It doesn’t take much to make a familiar place unfamiliar. A change in the weather – rain, bright sunshine, or more dramatically, snowfall or fog can all do it. Smells too – who hasn’t found themselves aware of sniffing more consciously than normal when drains are blocked, or there’s a whiff of barbecue, bonfire or worse in the air?
At least twice a week I walk the same route, through the same side streets to the same train station – Tulse Hill. I recently began wondering whether this always sounded the same as well and then set out in an attempt to record everything that I heard on the way.
It quickly became clear that this would be an impossible task – so many layers of sound are out there, so many almost imperceptible noises being made and transmitted that no individual could hope to catch them all (and even if a team of listeners and recorders were out there capturing these ambient sounds of the city – would we be hearing the same things anyway?)
However this exercise did have the effect of transforming my walk, simply making the effort to listen and notice enabled or triggered a kind of sensory tuning in to the world, rather than the more commonplace (for me) closing off and turning inwards during this most typical of journeys.
It made me realise that this regular, short walk of mine has become so routine, that I barely give it a second thought. And yet, until I looked at a map just now I couldn’t have said how many different roads or streets are involved – it’s 14 – or even what most of them are called.
In a literal street map sense the walk goes: Gipsy Road, St Gothard Road, St Cloud Road, Vale Street, Tritton Road (barely), Martell Road, Park Hall Road, Chancellor Grove, Idmiston Road, Tulsemere Road, Lancaster Avenue, South Circular, Elmcourt Road, Maley Avenue, Tulse Hill Station. But to me and I guess for most of us we don’t tend to think of this kind of journey in that way. For me rather than thinking about street names, it’s more like Home, The Estate with all the Scaffolding, the Former Pub, the Local Dump by the Cemetery, the Rat Run, The Street with that Garden filled with Lavender and Bowles Mauve, the Massive Buddleia bush, the Rushing Prep School Parents hit and drop zone, the Race Track, the Secondary School and Lime Tree Street, the Quiet Road Leading to the station Tunnel…
In failing to note all I heard down, I was at first annoyed with myself, but on reflection actually quite pleased to be reminded that even in those places we think that we know best, we can sometimes, with a little effort, walk like strangers.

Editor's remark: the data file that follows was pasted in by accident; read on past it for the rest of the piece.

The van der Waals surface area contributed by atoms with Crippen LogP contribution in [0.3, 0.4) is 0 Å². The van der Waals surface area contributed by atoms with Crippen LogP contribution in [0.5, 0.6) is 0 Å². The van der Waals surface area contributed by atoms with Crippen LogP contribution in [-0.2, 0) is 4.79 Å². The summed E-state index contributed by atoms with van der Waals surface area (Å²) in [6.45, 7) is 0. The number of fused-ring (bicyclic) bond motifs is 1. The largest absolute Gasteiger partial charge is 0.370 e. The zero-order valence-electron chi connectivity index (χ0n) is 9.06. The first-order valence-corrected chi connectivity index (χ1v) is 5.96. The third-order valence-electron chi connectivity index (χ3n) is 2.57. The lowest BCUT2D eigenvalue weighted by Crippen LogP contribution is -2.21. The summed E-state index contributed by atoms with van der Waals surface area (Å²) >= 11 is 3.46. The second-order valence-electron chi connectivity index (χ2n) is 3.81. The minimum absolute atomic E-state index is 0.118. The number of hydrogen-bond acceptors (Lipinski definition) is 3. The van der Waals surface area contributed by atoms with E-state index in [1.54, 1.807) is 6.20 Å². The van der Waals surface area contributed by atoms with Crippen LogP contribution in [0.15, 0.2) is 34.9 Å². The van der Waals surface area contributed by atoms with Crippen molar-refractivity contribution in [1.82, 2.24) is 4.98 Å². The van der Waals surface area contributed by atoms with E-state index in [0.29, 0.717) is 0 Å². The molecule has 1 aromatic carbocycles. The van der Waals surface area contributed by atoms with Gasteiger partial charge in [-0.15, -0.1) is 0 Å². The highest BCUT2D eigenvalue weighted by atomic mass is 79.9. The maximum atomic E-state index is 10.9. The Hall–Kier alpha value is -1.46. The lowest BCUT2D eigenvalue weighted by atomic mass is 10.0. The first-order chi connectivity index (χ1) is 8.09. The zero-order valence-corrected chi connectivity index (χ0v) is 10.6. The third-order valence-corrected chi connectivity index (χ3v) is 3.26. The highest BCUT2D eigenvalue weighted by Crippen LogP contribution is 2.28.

Here’s my attempt to transcribe the sound of my walk:
A gentle thud, as one door closes.
Rubber soled trainers hitting concrete, mix with general South East London ambience (heard throughout alongside all other sounds below)
Creak of metal gate swinging open, gentle snick of iron on wooden post
Goldfinches’ mewing/tinkling unexpectedly in ash trees on railway embankment
Bus engine idles
Before white noise/Pfft pfft of three sets of tyres on tarmac
Give way to the distant supersonic exhaust of a jet engine hitting the slower air of the sky around it
As sparrows chatter in a high hedge
Mingling with the sigh of a woman with a pram at a request bus stop
Edged out by the soft pad of someone else’s shoes as they pass her by
Chinking change as legs swing into
Gust of wind and skitter of empty packaging on pavement
More Goldfinch mewing, prior to wind on plastic bag caught in a London Plane tree
Grumble of car engine as it turns a corner
Blackbird ticking/clucking in bushes of Gothic Lodge Care Home
Phut phut of two cartons of milk, held together in one woman’s hand
Keys jangling in the other hand
Clack of heel on kerb
Thud of door closing (hers?)
Sawing noise emanating from West Dulwich house attic conversion
Van door opens up a thump and click of tools in a bag being moved
By a builder, who’s booted footsteps, accompany a sharp intake of breath segues into variously pitched sighs and whooshes of tyres on the South Circular
Snick snicking and clipping a raised patch of road surface
Near two different impact sounds as a breeze hits a Forsythia hedge and a man trailing in a north westerly direction
Broadcasting hurried footsteps as another walker is overtaken
Into fading traffic sounds as steps proceed down side street
Towards a burst of song from a Robin,
A snatch of conversation from a man into a mobile “Yeah. She shouldn’t. That’s what I’m saying.”
Introduces the click of a Clipper lighter outside a tunnel into a station
Beneath the sonic whine of distant passenger plane/Bleep of ticket gate opening
Ticking spokes of a wheeled bike on concrete clicked on by trolley wheels
Station announcement on tannoy